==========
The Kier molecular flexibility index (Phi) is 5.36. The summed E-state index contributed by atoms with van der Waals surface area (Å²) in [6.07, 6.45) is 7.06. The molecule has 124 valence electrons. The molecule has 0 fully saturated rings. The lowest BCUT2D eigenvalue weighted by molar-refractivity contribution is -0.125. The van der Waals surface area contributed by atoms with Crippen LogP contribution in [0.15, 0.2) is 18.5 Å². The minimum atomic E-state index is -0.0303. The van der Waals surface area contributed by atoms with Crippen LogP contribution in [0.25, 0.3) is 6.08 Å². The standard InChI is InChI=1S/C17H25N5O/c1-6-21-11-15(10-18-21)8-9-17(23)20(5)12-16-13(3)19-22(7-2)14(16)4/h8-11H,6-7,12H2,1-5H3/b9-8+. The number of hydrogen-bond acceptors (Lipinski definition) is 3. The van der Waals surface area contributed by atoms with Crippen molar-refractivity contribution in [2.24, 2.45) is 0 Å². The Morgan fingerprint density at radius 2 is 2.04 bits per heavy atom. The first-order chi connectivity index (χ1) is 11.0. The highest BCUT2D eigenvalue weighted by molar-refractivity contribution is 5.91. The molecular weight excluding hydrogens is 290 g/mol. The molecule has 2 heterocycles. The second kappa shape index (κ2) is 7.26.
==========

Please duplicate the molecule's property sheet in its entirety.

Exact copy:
The Kier molecular flexibility index (Phi) is 5.36. The summed E-state index contributed by atoms with van der Waals surface area (Å²) in [6.07, 6.45) is 7.06. The molecule has 124 valence electrons. The molecule has 0 fully saturated rings. The lowest BCUT2D eigenvalue weighted by molar-refractivity contribution is -0.125. The van der Waals surface area contributed by atoms with Crippen LogP contribution in [0.15, 0.2) is 18.5 Å². The minimum atomic E-state index is -0.0303. The van der Waals surface area contributed by atoms with Crippen LogP contribution in [0.25, 0.3) is 6.08 Å². The standard InChI is InChI=1S/C17H25N5O/c1-6-21-11-15(10-18-21)8-9-17(23)20(5)12-16-13(3)19-22(7-2)14(16)4/h8-11H,6-7,12H2,1-5H3/b9-8+. The number of hydrogen-bond acceptors (Lipinski definition) is 3. The van der Waals surface area contributed by atoms with Crippen molar-refractivity contribution in [2.24, 2.45) is 0 Å². The Morgan fingerprint density at radius 2 is 2.04 bits per heavy atom. The first-order chi connectivity index (χ1) is 11.0. The highest BCUT2D eigenvalue weighted by molar-refractivity contribution is 5.91. The molecular weight excluding hydrogens is 290 g/mol. The molecule has 2 heterocycles. The second kappa shape index (κ2) is 7.26.